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Wooster Square in the Context of the Italian Renaissance, by Sharon Lee Mullen


Guide Entry to 86.03.05:

This unit examines the relationship and likenesses of Italian Renaissance art and architecture to the art and architecture of Wooster Square. This unit also contains historical information about Wooster Square’s past, the people, and a visual picture of what the neighborhood was all about more than 75 years ago. It will be excellent for teaching art history, architecture and the history of New Haven’s culture and neighborhoods. The unit also discusses specific art work in Italy and Wooster Square, and the “how to” of perspective drawing, painting, sculpture, and architecture.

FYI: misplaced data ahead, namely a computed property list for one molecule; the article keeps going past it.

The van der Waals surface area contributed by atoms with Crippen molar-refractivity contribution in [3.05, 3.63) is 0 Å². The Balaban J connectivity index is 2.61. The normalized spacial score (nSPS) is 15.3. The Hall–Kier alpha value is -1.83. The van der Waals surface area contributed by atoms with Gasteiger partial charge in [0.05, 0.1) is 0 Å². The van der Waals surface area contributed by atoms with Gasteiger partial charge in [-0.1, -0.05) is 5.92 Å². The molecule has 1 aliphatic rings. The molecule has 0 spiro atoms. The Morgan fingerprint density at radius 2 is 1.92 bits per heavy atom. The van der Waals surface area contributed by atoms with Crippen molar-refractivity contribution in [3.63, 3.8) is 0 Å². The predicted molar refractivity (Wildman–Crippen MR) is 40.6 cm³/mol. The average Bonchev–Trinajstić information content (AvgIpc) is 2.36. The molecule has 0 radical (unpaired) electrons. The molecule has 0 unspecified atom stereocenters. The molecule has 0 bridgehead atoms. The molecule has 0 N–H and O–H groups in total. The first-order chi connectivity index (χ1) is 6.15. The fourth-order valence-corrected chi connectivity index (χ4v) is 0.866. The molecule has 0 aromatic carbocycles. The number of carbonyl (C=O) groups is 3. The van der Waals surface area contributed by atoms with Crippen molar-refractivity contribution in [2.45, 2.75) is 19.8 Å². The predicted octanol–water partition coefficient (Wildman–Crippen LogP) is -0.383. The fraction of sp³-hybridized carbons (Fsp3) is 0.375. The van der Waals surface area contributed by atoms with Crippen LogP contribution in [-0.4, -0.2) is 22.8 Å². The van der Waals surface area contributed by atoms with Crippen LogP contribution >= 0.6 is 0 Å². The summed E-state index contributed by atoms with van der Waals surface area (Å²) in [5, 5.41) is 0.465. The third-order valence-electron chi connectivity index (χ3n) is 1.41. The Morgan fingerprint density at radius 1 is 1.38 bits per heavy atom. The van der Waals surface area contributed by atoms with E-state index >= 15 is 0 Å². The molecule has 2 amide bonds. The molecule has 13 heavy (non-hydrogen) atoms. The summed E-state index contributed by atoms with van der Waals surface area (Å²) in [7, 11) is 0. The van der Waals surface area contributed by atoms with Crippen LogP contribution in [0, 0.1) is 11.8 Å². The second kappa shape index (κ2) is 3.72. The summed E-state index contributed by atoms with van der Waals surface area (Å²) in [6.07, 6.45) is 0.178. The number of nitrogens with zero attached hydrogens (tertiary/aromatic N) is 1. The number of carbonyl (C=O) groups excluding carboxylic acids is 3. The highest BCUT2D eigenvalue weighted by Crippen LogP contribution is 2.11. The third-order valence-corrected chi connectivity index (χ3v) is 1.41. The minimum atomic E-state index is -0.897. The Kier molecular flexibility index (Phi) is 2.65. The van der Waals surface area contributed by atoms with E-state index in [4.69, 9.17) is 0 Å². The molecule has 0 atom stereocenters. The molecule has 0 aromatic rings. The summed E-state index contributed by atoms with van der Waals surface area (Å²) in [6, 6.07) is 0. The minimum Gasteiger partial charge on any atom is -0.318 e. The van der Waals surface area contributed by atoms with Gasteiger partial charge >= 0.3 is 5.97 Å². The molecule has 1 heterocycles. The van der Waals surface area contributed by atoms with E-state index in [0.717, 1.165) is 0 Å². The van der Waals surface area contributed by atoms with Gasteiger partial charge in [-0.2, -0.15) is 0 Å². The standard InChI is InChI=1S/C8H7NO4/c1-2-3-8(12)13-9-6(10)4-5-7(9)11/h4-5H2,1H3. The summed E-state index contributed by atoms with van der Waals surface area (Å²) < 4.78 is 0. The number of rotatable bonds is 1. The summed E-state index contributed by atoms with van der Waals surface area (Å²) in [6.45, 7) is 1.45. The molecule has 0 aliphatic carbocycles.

The unit also contains information on the beginning of a town, how the town was planned and how the town was illustrated by its map-makers. The Roman town was divided into a grid pattern just as the Italian towns were after it. The Italian town’s center area was the piazza and around this large, flat space stood all the major buildings of the town: the cathedral, town hall and other government buildings, the marketplace, civic buildings, arena, and the palace of the ruler.

The classroom activities are specifically art related. And they pertain to making “works of art” according to map-making and perspective processes along with sculpture and architecture projects. The classroom activities are essential to reinforce the unit.

(Recommended for Art classes, grades 5-12; History classes, grades 5-12; and Social Studies classes, grades 5-12)

Key Words

Architecture American New Haven Connecticut Art Renaissance

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